Panzerkampfwagen VI Tiger Ausf.E (Sd.Kfz.181) or Tiger I

Blogging about a tank, and not just any tank, but the venerable Tiger 1 is bound to meet with scrutiny from people who read this blog and are more thoroughly read on the subject than I am.

The marriage of the 8.8cm Kw.K. 36 L/56 gun in the turret. (This gun was derived from the 8.8cm Flak 18 and Flak 36 guns and delivered similar ballistic performance.) and the heavily armored chassis was the stuff of legend, but the Tiger 1 had weaknesses too. As with all tanks developed during wartime, it was subject to continual modifications, so taking a snapshot of a Tiger 1 and evaluating it requires care with the context.

The only Tiger 1 crewman I ever met lived in England. As a serving US Naval Officer, seconded to HM Royal Marine Commandos, mid-70’s, I met the man at a bakery where he worked. He married a pretty lady who owned the bakery and went to work there. He was not German, he was Hungarian. When the Russians invaded Hungary in 1956, he was fighting with the Free Hungarian Army (which Eisenhower betrayed) as a crewman in a Tiger Tank. He told the story that the Tiger was an excellent tank, and his tank knocked out over a dozen Russian T-34/85’s before they blew off a one of the Tiger’s tracks. He said it was a matter of time and the tank took several very hard hits, he had been knocked out and was hauled from the tank, injured. He was airlifted to Great Britain as a war refugee (while injured) and ended up meeting and marrying a British girl. So that was his story. He used the tank in a city environment where mobility wasn’t a significant issue, and many shots were made at point-blank range, so the Tiger’s excellent optics weren’t an issue either.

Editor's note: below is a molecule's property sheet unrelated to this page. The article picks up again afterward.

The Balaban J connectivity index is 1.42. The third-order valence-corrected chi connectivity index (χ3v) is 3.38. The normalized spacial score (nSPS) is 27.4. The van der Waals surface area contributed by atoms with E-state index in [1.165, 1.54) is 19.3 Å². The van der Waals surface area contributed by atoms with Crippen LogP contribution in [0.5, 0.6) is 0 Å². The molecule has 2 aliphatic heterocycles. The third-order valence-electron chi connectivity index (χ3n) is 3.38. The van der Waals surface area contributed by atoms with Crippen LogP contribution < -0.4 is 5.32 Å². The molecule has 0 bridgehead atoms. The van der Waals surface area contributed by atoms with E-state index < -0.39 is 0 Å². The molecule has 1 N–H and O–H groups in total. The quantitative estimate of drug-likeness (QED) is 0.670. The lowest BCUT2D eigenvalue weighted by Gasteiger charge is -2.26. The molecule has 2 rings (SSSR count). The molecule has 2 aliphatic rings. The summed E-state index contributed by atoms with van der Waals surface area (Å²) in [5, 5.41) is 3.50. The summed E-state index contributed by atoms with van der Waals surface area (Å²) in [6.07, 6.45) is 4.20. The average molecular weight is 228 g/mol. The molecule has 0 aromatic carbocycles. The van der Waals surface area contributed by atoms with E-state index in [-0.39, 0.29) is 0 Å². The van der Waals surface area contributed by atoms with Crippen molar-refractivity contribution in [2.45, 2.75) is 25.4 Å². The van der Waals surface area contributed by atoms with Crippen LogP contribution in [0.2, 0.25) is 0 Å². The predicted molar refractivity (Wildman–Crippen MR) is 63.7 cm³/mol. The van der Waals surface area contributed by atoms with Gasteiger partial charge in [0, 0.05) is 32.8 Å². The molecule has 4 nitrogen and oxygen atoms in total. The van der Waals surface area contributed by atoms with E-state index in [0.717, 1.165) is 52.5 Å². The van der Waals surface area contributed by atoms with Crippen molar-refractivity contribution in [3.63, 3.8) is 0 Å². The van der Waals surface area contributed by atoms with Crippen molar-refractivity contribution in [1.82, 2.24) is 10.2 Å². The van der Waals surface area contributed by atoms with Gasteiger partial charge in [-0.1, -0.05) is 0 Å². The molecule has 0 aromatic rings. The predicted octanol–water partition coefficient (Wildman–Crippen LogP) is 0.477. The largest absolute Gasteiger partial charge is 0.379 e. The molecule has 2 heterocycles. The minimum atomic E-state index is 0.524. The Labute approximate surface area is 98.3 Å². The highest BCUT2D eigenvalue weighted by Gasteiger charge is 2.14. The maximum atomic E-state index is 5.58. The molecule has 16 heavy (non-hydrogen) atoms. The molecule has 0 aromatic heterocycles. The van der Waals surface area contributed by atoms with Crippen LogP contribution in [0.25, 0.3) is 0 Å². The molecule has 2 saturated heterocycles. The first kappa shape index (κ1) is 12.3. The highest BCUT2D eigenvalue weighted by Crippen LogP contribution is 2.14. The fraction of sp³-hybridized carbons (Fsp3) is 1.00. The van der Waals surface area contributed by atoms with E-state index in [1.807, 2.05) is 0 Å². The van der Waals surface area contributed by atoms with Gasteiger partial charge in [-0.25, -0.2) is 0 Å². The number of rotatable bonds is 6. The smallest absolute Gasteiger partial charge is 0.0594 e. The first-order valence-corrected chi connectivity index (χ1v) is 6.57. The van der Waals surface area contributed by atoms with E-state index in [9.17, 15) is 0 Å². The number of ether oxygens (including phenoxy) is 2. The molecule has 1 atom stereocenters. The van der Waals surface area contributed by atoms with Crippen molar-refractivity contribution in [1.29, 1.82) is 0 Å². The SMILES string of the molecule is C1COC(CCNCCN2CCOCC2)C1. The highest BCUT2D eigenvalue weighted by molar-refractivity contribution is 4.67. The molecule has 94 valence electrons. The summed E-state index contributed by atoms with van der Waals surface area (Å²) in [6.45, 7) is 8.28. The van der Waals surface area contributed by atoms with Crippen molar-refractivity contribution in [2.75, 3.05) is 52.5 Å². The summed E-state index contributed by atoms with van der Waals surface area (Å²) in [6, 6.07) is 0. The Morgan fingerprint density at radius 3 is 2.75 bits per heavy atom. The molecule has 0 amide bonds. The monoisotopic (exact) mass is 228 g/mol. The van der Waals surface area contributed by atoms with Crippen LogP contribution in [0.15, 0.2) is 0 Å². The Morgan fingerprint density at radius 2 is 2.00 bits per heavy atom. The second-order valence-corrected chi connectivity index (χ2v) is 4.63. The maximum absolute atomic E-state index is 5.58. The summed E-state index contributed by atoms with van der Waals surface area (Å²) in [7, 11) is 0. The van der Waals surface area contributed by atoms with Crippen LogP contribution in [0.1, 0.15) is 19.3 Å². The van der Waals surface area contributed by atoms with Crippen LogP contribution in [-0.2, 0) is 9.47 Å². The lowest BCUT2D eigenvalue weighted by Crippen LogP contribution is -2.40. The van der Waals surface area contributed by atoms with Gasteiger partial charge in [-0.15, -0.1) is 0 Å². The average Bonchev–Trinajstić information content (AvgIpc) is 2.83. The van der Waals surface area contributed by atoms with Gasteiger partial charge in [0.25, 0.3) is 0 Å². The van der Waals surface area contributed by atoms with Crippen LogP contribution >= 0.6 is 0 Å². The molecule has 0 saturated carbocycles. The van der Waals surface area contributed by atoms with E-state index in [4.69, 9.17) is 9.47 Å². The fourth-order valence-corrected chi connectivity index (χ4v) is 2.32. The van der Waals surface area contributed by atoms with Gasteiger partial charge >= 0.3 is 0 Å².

Although development of a heavy tank can be traced back to 1937, the Tiger itself is a product of the sudden encounter with the Soviet KV-1 and T-34 tanks after the invasion of the Soviet Union. The need to outclass these tanks was urgent, so several areas of development and testing had to be rushed or simply ignored. With a lot of heavy tank development already completed the Tiger was, in some ways, an accidental design.